Pretty soon Destiny, a game about equipping small boxes, will change in a lot of big ways. Players who were there since the beginning know that Bungie’s interstellar adventure has been transformed significantly since players first saw the wizard (which came from the moon). Today, in anticipation of the 2.0 patch, I’m going to detail a few of the more interesting changes.

Originally, Bungie gave players the option to seal subclass choices.

Those familiar with the subclass sysem in Destiny know that it affords classes a wide array of choices such as equipping certain grenades in different situations at will. In the Destiny Alpha, each character class had an option to seal these choices permanently. Your character would apparently receive a stat bonus as a tradeoff of this sacrificed customization. Imagine that for a second. If you made this choice, no longer would you be able to switch your codices in order to increase agility while jumping platforms in a raid. Special abilities (such as the self-reserrection perk on the Warlock) would be locked once this decision was finalized by the player.

You weren’t able to re-roll anything (other than Iron Banner weapons).

Remember how it felt to finally nab that Hopscotch Pilgrim knowing that securing the gun itself would open a world of possibilities in pursuit of the perfect roll? Those days did not exist before House of Wolves. It’s kind of hard to believe now, but there were times when receiving a legendary weapon would actually be a disappointment. The feeling shame as you deleted these weapons, whom fate had tarnished was remedied by a re-rolling system similar to the one in place for Iron Banner weapons. Interestingly, many complaints about dwindling weapon parts, which were once a very abundant and relatively useless resource, have arisen since then.

This ability to customize weapons can be seen as a hint regarding what of direction Bungie wants to take with Destiny. By relying completely on RNG derived stats previous to this change, Destiny seemed to be catering to the hardcore philosophy of grinding it out and dealing with whatever luck-driven results came from player efforts.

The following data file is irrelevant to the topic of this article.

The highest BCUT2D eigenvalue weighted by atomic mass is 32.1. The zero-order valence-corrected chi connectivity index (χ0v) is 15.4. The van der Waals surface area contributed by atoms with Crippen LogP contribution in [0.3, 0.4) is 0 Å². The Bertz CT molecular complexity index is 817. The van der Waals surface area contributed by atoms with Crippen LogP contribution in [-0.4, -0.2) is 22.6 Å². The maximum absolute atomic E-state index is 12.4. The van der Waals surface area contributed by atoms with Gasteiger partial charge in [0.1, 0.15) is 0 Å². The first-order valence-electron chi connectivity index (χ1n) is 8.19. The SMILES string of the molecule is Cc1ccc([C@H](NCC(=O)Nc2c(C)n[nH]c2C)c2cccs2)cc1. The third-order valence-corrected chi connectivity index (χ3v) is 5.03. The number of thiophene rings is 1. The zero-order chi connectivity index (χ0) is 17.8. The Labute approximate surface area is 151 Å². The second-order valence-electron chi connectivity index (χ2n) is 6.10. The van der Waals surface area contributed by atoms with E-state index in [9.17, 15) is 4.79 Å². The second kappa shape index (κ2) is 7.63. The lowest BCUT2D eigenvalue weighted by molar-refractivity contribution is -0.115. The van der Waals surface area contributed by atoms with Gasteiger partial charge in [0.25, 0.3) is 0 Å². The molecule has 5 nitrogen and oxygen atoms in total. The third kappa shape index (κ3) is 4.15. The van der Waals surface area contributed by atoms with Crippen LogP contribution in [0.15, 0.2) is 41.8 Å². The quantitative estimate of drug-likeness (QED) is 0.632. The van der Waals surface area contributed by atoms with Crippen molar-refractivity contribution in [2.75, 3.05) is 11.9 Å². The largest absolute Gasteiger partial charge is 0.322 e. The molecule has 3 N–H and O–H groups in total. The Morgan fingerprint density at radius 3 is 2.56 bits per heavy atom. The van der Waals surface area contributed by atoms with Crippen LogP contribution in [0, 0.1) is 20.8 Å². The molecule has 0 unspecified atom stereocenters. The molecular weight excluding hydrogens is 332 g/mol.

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Legendary Engrams Didn’t Always Yield Legendary Gear.

There was once a time where legendary engrams actually caused a lot more anxiety when the option to open them was beckoning the player. Before a relatively early change, the most evil man in the universe (also known as The Cryptarch) would often make your nightmares reality by turning your legendary engrams into blue equipment or resources (strange coins too). Now when you turn in a legendary engram you can rest assured that it will be legendary or exotic without fail.

The Day the Loot Cave Died.

The loot cave in the Skywatch of the Cosmodrome was one of the first community rallying points in the vanilla release. Because of the desire to obtain legendary gear as efficiently as possible, people would stand in the same place as a group and fire at a cave (about 50 yards away) where enemies spawned in the hopes of seeing a purple engram drop in a sea of green and blue. Bungie noticed this and, not wanting players to spend their time playing a literal slot machine (which is a complaint about Destiny, in general, even today among its vocal critics) changed the rate at which enemies spawned to deter this kind of farming. At the location, they placed a monument to all guardians, courtesy of the game’s true villain, the cryptarch:

The Bad Juju was once really The TERRIBLE Juju.

To be frank, a lot of the more revered weapons in Destiny sucked out of the gate. The Thorn (yes, it’s true) and Bad Juju were really awful before patches over the course of time brought them up to speed. In addition, weapon types have gone through what I like to call “the king of the hill” lifecycle where certain types would dominate before being nerfed into oblivion to make room for a successor. At the beginning, shotguns were EXTREMELY powerful (similar to now I guess) and Bungie instituted a patch which made them severly lacking for quite a long time. Pulse rifles, in contrast, were TERRIBLE. Now weapons such as Red Death and Felwinter’s Lie are among the best options in the game. It seems Bungie has had a tough time actually balancing all weapon types so that none truly feels superior to another and it will be interesting to see if this will be remedied with the promised changes coming to The Taken King.

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Despite my on-again/off-again relationship with the game, there is no question that I have spent a great deal of time playing Destiny. I have met a lot of fantastic people, collected a lot of glimmer and have witnessed what I think can be called a one-of-a-kind experiment in game design. As the game continues evolve in ways that are very distinct from its origins it will be interesting to look back on how it was to be there in the tower in those early weeks – weeks where we all wondered if it was worth buying Gjallarhorn from Xur.